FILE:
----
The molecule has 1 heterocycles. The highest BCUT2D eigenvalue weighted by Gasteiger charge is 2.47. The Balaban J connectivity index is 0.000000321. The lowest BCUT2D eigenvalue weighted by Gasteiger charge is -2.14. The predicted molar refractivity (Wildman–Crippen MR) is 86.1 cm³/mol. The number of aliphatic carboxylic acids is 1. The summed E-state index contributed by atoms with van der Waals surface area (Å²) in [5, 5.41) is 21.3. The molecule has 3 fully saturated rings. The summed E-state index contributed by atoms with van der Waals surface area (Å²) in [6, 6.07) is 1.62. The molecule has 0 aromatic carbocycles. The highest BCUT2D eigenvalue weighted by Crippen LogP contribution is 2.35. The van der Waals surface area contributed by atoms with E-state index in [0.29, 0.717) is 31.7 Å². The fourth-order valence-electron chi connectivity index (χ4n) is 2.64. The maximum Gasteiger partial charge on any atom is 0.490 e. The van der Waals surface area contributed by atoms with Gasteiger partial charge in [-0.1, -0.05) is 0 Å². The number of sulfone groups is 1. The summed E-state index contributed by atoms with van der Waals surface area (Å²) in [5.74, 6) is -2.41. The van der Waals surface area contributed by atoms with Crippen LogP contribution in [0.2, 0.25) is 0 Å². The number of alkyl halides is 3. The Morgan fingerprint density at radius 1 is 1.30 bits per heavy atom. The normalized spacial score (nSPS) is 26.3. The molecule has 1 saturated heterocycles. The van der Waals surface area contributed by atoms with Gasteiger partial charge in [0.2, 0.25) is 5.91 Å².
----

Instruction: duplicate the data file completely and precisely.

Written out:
The molecule has 1 heterocycles. The highest BCUT2D eigenvalue weighted by Gasteiger charge is 2.47. The Balaban J connectivity index is 0.000000321. The lowest BCUT2D eigenvalue weighted by Gasteiger charge is -2.14. The predicted molar refractivity (Wildman–Crippen MR) is 86.1 cm³/mol. The number of aliphatic carboxylic acids is 1. The summed E-state index contributed by atoms with van der Waals surface area (Å²) in [5, 5.41) is 21.3. The molecule has 3 fully saturated rings. The summed E-state index contributed by atoms with van der Waals surface area (Å²) in [6, 6.07) is 1.62. The molecule has 0 aromatic carbocycles. The highest BCUT2D eigenvalue weighted by Crippen LogP contribution is 2.35. The van der Waals surface area contributed by atoms with E-state index in [0.29, 0.717) is 31.7 Å². The fourth-order valence-electron chi connectivity index (χ4n) is 2.64. The maximum Gasteiger partial charge on any atom is 0.490 e. The van der Waals surface area contributed by atoms with Gasteiger partial charge in [-0.1, -0.05) is 0 Å². The number of sulfone groups is 1. The summed E-state index contributed by atoms with van der Waals surface area (Å²) in [5.74, 6) is -2.41. The van der Waals surface area contributed by atoms with Crippen LogP contribution in [0.2, 0.25) is 0 Å². The number of alkyl halides is 3. The Morgan fingerprint density at radius 1 is 1.30 bits per heavy atom. The normalized spacial score (nSPS) is 26.3. The molecule has 1 saturated heterocycles. The van der Waals surface area contributed by atoms with Gasteiger partial charge in [0.2, 0.25) is 5.91 Å².